The Government of India now has “almost ready” the draft with which it aspires to achieve a common message at the end of the G-20 leaders’ summit, despite the fears raised by potential blockades by China or Russia on key issues such as It could be the positions on the war in Ukraine or the global defense of the environment.
The main Indian negotiator, Amitabh Kant, has confirmed in statements to the media that the text that will be “recommended” to the leaders over the weekend is practically finished. It is up to the heads of state and government to “accept” it or not, for which reason Kant acknowledges that it will not be until then when the potential achievements of the summit are confirmed.
“The challenge is to reach consensus on all matters. Each country has the right of veto,” he acknowledged in statements to NDTV, given the obvious differences that exist within this mix of countries. It remains to be seen how India tries to convince governments such as the Russian or the Chinese, which in previous appointments have already stood out on certain issues.
Neither the Russian president, Vladimir Putin, nor his Chinese counterpart, Xi Jinping, will attend the summit in person, but they have shown no sign of relaxing their positions one bit and of being able to agree on significant conclusions with Western powers such as the United States, the United Kingdom United or France.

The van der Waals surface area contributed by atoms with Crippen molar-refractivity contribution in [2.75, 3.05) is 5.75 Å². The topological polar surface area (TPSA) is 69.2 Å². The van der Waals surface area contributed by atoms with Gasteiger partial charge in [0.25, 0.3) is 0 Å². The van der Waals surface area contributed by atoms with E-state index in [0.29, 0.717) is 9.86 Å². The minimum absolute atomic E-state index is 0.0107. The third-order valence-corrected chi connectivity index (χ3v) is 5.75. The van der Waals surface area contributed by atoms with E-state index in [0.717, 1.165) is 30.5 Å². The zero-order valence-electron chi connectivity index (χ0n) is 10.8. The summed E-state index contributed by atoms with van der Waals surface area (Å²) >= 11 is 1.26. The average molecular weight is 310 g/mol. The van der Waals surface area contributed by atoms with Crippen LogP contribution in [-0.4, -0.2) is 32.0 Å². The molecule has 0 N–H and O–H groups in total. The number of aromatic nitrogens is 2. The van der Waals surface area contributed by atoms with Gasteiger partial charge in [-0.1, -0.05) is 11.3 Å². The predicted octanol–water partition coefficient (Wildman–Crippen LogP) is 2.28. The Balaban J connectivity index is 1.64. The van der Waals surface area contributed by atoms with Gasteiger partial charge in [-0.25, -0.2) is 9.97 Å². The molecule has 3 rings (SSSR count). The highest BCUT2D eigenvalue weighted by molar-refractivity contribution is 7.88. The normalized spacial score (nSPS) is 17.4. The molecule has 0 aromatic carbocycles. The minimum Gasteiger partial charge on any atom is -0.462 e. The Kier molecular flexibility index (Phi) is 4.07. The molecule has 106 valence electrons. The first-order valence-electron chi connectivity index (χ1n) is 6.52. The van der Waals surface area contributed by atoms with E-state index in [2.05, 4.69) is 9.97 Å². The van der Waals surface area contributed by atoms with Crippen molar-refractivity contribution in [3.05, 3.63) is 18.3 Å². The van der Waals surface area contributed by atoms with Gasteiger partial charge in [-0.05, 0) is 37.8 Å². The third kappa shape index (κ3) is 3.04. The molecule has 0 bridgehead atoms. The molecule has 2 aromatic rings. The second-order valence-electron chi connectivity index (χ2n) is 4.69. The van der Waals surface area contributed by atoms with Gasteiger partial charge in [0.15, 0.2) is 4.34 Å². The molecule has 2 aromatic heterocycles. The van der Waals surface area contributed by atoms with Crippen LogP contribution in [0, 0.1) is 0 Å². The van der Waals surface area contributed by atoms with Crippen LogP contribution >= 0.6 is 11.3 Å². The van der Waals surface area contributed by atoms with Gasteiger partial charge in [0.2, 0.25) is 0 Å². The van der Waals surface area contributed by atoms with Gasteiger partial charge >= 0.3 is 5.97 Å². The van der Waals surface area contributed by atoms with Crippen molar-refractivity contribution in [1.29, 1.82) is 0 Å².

The British Prime Minister, Rishi Sunak, one of the first to arrive in New Delhi, has acknowledged the differences that still persist with China in relation to Ukraine or climate change and has denied that there is a consensus. “We are not there yet,” he confirmed to the Bloomberg agency, anticipating “complicated” negotiations.
ENTRY OF THE AFRICAN UNION
One of the milestones that is taken for granted will be the confirmation of the future entry of the African Union into the G20. For the President of the European Council, Charles Michel, the consensus on this accession is “a good sign”, as he explained to the media at a press conference from India.
Currently, the only regional organization that is part of the G20 is the European Union, but the African Union would enter as an umbrella for 55 countries and territories, including some whose sovereignty remains in dispute such as Western Sahara.